July 1, 2003 - From the July, 2003 issue

Valley Economic Alliance Conference Focus: Housing Supply And Quality Of Life

The San Fernando Valley Economic Alliance recently sponsored a conference addressing the future of neighborhood development in the Valley. TPR is pleased to present this interview with Bruce Ackerman, President and CEO of the San Fernando Valley Economic Alliance, in which he discusses the Alliance's interest in housing policy and in facilitating debate and discussion of solutions to the area's housing crisis.


Bruce Ackerman

What was the Economic Alliance's motivation for holding its July Vision 2020 conference to examine housing and neighborhood needs in the San Fernando Valley?

We launched Vision2020 a year and half ago with the specific intent of coming up with a new general plan for the entire San Fernando Valley region. Currently, each of the five individual cities (San Fernando, Burbank, Calabasas, Glendale, and Hidden Hills) that comprise the Valley have general plans, but there was no blueprint for trying to tie the five cities together and plan for the future of the entire region.

As we went through that process, one of the things that we identified was a growing concern over the housing shortage. This took many different faces. The first issue is that many people who want to buy homes can't afford to. The second issue is a concern for the jobs/housing imbalance -- people want to live near where they work. Third, we found a growing sentiment that people would like to live where there are shops, where there are things to do -- movies, restaurants, etc.

These findings contributed to, number one, going out and contracting with Pepperdine and Joel Kotkin, et al. to look at the housing needs in the San Fernando Valley and, most important, solutions to these needs. Number two, as a result of Vision2020, the American Institute of Architects' San Fernando Valley Chapter became fascinated with what we are doing and decided they wanted to launch a contributing program. This program would actually take an area -- we ended up picking Panorama City -- in which they could create a new urban design concept.

What are the takeaways from this Housing Conference for the Economic Alliance's leadership?

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First, in the L.A. portion of the Valley, there is a need to coordinate more closely with the officials in the city of Los Angeles to try and create a platform for these urban village concepts. We've identified four or five different locations, in addition to Panorama City, that could easily support urban villages and where we think residents and businesses want to see them created. The second takeaway is the fact that there are some huge opportunities out there. We will talk to our development and our brokerage communities to see if we can entice them to start looking at some different projects that they may want to undertake. The third takeaway is that the Alliance has been placed in the unique position of being a private nonprofit and a driving force setting the tone for governance for the San Fernando Valley region.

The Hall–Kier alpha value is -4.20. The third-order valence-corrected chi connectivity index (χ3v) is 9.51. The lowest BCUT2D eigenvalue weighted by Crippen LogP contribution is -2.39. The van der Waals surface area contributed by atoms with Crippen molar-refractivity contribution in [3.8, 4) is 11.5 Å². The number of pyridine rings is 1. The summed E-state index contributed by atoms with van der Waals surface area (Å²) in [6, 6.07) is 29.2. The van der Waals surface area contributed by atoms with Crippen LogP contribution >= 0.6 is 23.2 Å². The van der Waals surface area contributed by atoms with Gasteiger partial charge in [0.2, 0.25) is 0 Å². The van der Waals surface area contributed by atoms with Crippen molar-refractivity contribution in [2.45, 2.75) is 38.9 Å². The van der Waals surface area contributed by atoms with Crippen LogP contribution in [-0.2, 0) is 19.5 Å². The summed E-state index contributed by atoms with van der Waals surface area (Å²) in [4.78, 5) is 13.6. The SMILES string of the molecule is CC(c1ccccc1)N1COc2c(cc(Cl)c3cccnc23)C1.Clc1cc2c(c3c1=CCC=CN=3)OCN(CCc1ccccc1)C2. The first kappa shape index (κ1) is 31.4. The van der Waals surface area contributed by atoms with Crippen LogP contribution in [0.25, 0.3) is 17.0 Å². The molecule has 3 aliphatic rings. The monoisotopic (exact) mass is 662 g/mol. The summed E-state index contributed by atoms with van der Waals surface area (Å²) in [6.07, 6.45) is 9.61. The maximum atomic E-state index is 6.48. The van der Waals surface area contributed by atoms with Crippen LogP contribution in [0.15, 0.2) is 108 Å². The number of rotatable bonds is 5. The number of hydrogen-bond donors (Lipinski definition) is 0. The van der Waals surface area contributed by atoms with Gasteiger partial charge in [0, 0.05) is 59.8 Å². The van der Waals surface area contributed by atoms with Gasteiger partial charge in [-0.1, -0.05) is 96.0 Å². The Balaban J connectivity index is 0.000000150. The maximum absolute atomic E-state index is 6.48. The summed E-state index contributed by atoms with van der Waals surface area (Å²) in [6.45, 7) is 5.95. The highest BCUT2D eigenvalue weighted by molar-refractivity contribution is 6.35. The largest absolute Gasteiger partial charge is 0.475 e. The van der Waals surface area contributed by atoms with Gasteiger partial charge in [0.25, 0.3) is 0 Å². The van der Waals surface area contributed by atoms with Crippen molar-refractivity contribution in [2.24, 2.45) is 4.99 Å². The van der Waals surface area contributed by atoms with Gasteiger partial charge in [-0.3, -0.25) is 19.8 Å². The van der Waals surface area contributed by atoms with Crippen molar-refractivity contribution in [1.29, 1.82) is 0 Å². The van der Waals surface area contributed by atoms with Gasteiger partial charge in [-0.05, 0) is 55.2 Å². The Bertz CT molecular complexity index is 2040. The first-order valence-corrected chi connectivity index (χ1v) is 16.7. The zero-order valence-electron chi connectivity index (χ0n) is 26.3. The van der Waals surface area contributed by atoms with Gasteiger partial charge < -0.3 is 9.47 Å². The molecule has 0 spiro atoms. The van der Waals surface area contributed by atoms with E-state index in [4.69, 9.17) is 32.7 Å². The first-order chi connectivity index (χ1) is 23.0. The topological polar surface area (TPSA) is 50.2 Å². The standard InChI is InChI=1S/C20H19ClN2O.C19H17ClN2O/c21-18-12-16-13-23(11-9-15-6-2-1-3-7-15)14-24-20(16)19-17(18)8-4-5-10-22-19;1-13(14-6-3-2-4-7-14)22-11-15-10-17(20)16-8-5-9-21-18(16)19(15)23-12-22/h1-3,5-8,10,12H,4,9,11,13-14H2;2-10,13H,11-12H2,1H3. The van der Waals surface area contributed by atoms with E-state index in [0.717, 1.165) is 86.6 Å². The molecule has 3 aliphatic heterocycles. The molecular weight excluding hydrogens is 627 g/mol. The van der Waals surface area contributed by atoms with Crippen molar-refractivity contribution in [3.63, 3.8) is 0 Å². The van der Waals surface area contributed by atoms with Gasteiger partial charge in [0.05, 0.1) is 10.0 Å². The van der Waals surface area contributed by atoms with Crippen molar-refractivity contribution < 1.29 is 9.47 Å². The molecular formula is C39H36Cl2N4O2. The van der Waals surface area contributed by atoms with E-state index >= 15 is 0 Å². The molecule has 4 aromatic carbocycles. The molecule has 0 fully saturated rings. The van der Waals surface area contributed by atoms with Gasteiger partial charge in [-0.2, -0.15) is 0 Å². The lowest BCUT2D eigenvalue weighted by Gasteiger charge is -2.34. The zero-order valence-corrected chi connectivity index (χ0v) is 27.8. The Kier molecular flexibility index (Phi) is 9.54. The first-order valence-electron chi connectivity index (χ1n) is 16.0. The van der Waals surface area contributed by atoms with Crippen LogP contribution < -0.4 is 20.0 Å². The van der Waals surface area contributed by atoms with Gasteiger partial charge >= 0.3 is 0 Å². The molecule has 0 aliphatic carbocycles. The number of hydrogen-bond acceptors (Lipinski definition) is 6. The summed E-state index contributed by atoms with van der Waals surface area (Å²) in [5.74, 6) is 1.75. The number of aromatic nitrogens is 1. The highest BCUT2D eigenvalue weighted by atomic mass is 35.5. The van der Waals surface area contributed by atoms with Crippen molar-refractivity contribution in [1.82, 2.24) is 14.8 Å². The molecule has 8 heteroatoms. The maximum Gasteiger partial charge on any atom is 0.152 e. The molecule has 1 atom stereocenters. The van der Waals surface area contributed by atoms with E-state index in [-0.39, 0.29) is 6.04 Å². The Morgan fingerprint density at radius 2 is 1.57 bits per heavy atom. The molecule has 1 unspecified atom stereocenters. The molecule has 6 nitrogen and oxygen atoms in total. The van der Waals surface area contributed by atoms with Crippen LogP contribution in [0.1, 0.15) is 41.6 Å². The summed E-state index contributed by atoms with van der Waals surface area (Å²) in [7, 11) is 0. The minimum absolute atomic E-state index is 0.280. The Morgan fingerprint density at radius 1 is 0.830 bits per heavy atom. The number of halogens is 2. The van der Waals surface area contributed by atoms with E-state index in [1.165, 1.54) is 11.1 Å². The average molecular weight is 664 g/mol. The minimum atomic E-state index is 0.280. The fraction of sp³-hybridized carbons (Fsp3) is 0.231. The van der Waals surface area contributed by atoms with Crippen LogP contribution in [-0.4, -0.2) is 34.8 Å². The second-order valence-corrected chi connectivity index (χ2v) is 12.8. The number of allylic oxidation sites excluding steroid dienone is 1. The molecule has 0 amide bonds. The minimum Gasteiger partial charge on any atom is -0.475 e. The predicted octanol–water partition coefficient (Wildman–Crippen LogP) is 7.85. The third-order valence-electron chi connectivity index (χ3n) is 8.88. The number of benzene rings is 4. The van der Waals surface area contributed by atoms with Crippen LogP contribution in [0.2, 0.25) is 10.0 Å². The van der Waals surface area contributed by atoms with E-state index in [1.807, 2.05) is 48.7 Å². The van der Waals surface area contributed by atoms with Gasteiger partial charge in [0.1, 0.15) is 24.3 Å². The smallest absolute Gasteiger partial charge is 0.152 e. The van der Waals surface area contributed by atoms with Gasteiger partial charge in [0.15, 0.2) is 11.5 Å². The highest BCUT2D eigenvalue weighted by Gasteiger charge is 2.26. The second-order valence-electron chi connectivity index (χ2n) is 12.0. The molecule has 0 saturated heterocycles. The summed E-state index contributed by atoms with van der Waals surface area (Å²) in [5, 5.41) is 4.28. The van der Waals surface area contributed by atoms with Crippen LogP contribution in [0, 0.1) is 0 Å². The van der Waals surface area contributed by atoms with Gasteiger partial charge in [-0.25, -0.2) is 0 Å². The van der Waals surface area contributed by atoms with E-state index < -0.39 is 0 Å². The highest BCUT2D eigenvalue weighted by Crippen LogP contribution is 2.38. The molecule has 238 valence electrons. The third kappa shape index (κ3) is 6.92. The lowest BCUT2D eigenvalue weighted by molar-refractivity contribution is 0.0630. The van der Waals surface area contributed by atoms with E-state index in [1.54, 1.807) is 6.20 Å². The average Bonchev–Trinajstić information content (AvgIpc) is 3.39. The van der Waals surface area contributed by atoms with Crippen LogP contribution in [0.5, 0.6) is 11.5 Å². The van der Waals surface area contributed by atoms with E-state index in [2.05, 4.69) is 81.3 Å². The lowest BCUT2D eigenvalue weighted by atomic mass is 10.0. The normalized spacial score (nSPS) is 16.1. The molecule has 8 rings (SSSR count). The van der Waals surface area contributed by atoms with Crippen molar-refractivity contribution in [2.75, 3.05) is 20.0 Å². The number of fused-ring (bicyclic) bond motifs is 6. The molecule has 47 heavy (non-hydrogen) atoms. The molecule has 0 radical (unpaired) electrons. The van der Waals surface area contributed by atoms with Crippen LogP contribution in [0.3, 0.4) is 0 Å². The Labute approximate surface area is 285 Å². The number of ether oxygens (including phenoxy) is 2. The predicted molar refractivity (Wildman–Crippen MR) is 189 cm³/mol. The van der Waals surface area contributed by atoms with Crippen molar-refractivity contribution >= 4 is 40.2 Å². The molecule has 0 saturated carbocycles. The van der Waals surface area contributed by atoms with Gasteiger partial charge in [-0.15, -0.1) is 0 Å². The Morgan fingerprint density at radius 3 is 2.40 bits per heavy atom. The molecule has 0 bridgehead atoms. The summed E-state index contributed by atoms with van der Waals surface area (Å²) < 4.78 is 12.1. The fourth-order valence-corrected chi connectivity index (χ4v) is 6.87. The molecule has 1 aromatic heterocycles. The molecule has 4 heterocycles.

In the panel that followed the presentation of conferences' findings, moderated by former Speaker Hertzberg, it was clear that better alignment between and among public and private sectors is needed; less silo-like thinking and behavior. For example, at Valley Plaza the school district and City CRA fought over landuse, each have a strong position. What lessons might we learn about collaboration and leverage so as to avoid either/or choices between schools and housing?

I think we've got to rethink how we traditionally do things. When we first heard about the idea of putting a school on a shopping center site, or even adjacent to a shopping center site, we had the typical reaction -- no way. However, the more we examined it -- the more we studied the options and looked at the possibilities -- the more we understood the arguments.

We've got two critical and interrelated needs in the region: the need to do better planning and the need to build more schools. Those two needs are not mutually exclusive. We need to do planning using a holistic approach, understanding what all of our needs are -- not just the need to supply more housing, the need to supply more commercial opportunities, or the need to build more schools. We need to look at developing communities in which we all want to live. If we commit to that planning process, a lot of the points of discussion and points of disagreement are going to disappear, or at least be mitigated, to the point where we've got some solvable programs going forward.

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